Last April, when Nashville’s ice-tinged days finally gave way to springy weather and daffodils the color of egg yolks, my sisters and I packed our bags and headed to Washington, D.C. for the annual Cherry Blossom Festival. Attending the Cherry Blossom Festival had been on my bucket list for years, but it was even more magical than I anticipated. The museum-dotted gridlock of D.C. had been transformed into a living personification of spring. Pastel pink blossoms stretched as far as the eye could see, looking like something out of a fairytale. As the sun slunk behind the gleaming monuments, we moseyed around the memorials and admired the blossoms' reflections in the Tidal Basin. D.C. was ablaze with the sights and sounds and smells of springtime, as if the entire city was breathing a collective sigh of relief because the winter blizzards had finally given way to a blizzard of blossoms.
The festival’s origins date back to 1912, when Yukio Ozaki—mayor of Tokyo—gifted 3,000 cherry trees to the city of Washington, D.C. as a tangible reminder of the enduring friendship between Japan and the United States. Over a century later, Ozaki’s generous gift is commemorated with one of America’s most anticipated springtime celebrations. Each year, around 1.5 million guests descend upon D.C. to see the blooms and participate in a myriad of activities. This year’s festival spans four weekends (March 20-April 17, 2016). It's a must-visit destination for anyone who loves history, springtime, and cherry blossoms.(nationalcherryblossomfestival.org)
When to go: Peak season varies slightly from year to year, but around 70% of the blossoms are usually open by the beginning of April. We went over the weekend of April 10-12 last year and it ended up being the perfect time to glimpse the full spectrum.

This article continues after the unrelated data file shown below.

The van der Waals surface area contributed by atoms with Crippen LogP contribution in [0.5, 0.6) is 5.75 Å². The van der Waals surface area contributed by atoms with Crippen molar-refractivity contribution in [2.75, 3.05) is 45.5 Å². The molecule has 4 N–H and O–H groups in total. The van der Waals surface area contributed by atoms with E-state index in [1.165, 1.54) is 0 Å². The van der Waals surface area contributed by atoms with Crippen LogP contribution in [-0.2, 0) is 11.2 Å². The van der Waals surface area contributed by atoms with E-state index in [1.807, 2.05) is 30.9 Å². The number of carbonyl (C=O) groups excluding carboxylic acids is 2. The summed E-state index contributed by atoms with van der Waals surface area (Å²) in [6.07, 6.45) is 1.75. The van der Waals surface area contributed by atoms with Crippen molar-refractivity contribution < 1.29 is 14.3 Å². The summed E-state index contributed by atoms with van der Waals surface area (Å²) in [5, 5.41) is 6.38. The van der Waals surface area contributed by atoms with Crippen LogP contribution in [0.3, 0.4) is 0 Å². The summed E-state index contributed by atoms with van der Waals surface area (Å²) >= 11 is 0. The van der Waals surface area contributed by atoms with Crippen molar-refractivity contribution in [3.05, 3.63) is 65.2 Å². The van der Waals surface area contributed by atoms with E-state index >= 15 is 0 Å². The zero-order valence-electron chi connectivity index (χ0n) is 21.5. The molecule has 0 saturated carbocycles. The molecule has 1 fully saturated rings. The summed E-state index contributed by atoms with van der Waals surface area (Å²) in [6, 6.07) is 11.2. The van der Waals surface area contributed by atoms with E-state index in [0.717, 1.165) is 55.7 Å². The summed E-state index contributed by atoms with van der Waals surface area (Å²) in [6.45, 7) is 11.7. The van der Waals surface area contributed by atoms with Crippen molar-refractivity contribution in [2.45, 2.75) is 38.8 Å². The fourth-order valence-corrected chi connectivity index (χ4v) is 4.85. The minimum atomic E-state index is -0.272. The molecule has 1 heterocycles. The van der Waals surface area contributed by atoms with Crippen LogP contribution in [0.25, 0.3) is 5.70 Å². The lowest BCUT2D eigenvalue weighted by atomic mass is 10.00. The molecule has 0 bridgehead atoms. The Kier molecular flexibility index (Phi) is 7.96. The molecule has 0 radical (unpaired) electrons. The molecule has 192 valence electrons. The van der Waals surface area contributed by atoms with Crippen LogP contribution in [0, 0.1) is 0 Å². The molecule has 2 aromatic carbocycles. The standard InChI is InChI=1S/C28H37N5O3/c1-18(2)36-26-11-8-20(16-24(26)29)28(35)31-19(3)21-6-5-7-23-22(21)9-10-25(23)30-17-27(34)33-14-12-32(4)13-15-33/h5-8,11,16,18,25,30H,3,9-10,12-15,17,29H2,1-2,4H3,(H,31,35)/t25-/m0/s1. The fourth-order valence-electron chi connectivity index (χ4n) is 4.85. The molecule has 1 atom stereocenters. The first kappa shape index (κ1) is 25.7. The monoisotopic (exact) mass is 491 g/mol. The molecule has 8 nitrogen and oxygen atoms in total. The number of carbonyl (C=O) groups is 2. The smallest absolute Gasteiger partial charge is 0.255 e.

Where to see the blooms: Start at the Tidal Basin, a partially man-made reservoir in D.C.’s West Potomac Park. Stretching between the Potomac River and the Washington Channel, the picturesque lakeshore is peppered with cherry trees. Walk along the Tidal Basin and the shoreline of East Potomac Park to find the most cherry trees. This route offers great photo opportunities near the Jefferson Memorial and the Franklin Delano Roosevelt Memorial. Although most of the blossoms are on this route, smaller clusters can be found at the National Mall near the Lincoln Memorial and the Washington Monument. The National Park Service’s Cherry Blossom Festival map is a must-have resource.
What to do: Plan to spend at least a few hours just walking around and soaking in the sights. Consider packing a picnic lunch to enjoy on the National Mall lawn. Festival activities include the Opening Ceremony (March 26); the Kite Blossom Festival on the National Mall (April 2); and the National Cherry Blossom Festival Parade (April 16). Budget time to visit the White House, see the Smithsonian, or tour the Pentagon while you’re there.